Finally, i went into the assembly area where all the parts come together to form the mattress.  The workers were covering both sides of the spring box with layer upon layer of cotton or wool, and then wrapping that in the fabric.  The guy who ran the seaming machine has worked there for years (as have most of the people I met), and is incredibly skilled at what he does.  After it's all assembled, it's still about twice the thickness of the final product, so it goes into what seems like a giant stapler, that creates the stitched dimples that compress it and hold it all together.

All in all, it was a fascinating tour, and I know that they welcome other visitors who either call or sign up on their website, and we are sleeping quite comfortably on the new mattress now!

Sunday, March 3, 2013

Hidden Treasures of San Francisco

When we used to live on Telegraph Hill, I loved taking visitors and friends on walking tours, always ending on the Filbert steps.  This was one of those places that I thought of as my own hidden secret, although I know many others felt the same way.

Over the past few weeks, I've had the opportunity to do a lot of "urban hiking", and I wanted to share three special places that I have found and enjoyed on those explorations.

I made a trip out to Ocean Beach to see the new Land's End Visitor Center by EHDD Architects, that John King had written up recently in the Chronicle.  It's a beautiful new building, that sits just above the Cliff House, with huge windows looking out to Seal Rock and the old Sutro Baths.

From there, I started out on the coastal trail to Eagle Point, at the west end of the Seacliff neighborhood, and found what has to be one of the most beautiful trails I've ever hiked on.  I just can't believe it's taken me so many years to find it.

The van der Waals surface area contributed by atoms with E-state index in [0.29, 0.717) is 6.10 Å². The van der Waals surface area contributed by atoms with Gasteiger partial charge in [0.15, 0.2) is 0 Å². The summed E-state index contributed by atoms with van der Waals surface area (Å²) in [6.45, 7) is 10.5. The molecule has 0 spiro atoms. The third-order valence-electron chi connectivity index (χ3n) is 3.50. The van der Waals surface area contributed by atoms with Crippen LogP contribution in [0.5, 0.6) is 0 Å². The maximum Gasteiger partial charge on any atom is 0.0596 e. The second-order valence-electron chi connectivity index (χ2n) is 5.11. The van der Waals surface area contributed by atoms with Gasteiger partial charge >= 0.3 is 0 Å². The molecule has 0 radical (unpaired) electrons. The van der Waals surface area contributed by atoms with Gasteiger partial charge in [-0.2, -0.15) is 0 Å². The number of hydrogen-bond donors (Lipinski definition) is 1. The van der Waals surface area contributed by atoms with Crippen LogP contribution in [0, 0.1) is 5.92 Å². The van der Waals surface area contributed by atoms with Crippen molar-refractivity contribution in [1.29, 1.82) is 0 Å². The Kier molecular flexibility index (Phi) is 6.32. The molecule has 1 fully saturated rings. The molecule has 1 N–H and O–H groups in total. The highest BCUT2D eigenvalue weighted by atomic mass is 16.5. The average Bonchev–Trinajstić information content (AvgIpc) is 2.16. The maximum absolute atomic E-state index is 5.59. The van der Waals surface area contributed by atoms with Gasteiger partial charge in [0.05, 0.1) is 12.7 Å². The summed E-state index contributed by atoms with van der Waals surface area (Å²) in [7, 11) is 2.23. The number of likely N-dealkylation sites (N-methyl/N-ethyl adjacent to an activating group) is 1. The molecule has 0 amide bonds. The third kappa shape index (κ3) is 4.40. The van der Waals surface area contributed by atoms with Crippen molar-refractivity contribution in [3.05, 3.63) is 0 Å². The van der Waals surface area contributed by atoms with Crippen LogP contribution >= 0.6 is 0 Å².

The trail itself is mostly very level, with just one stretch of up and down stairs.  But the lack of challenge doesn't equal a lack of amazement.  The trail is highlighted by incredible views of the Golden Gate Bridge from the western side, all of which are framed by beautiful cliffs and trees.

At about the half-way point, there is a stair that leads down to Mile Rock Beach.  Along the way, there's a landing with beautiful views across to Marin, and then the beach itself is amazing, with huge rocks and crashing waves.  A great place to sit and just listen to the ocean.  The attached video will work, and give you a sense of the sights and sounds from this past week's visit, but it only works if you're at a computer, not on an i-phone.


As I started back up the stairs, I took a trail leading off to the left, and it led me to a beautiful stone labyrinth that looks out to the east to the bridge, and west back out over the beach.  Wow.

If you're driving or walking through the Sunset District, it's often easy to think it's just one boring row of attached houses after another, but there are finds to be made here as well.  I happened to drive uphill on Moraga Street from 19th Avenue, and found the road winding its way up to a daunting looking staircase.

Climbing to the top, I arrived at the aptly named Grand View Park, one of a series of three linked hilltop parks heading up to the Forest Hill neighborhood.  The views, as you'd expect, are just amazing, with a panorama from downtown all the way out to the ocean.

I first discovered another Sunset district treasure many years ago, when exploring the city by bicycle one day.  It has remained one of my favorite streets in all of San Francisco.  Heading uphill from Parnassus Ave near UCSF on Willard, there's a turn off to the right, that dead ends into the beautiful, tree lined Edgewood Place.  Right now, the brick lined street is lined with clouds of pink blossoms, and it ends to the north with a great view over the park to the bay, and to the south, in a mystical forest.

I have read a lot about the controversy about tearing out some of these trees, but I hope more people can appreciate the incredible beauty of this site before that happens.  I know they're not native species, but they sure do create a unique and special oasis within the city.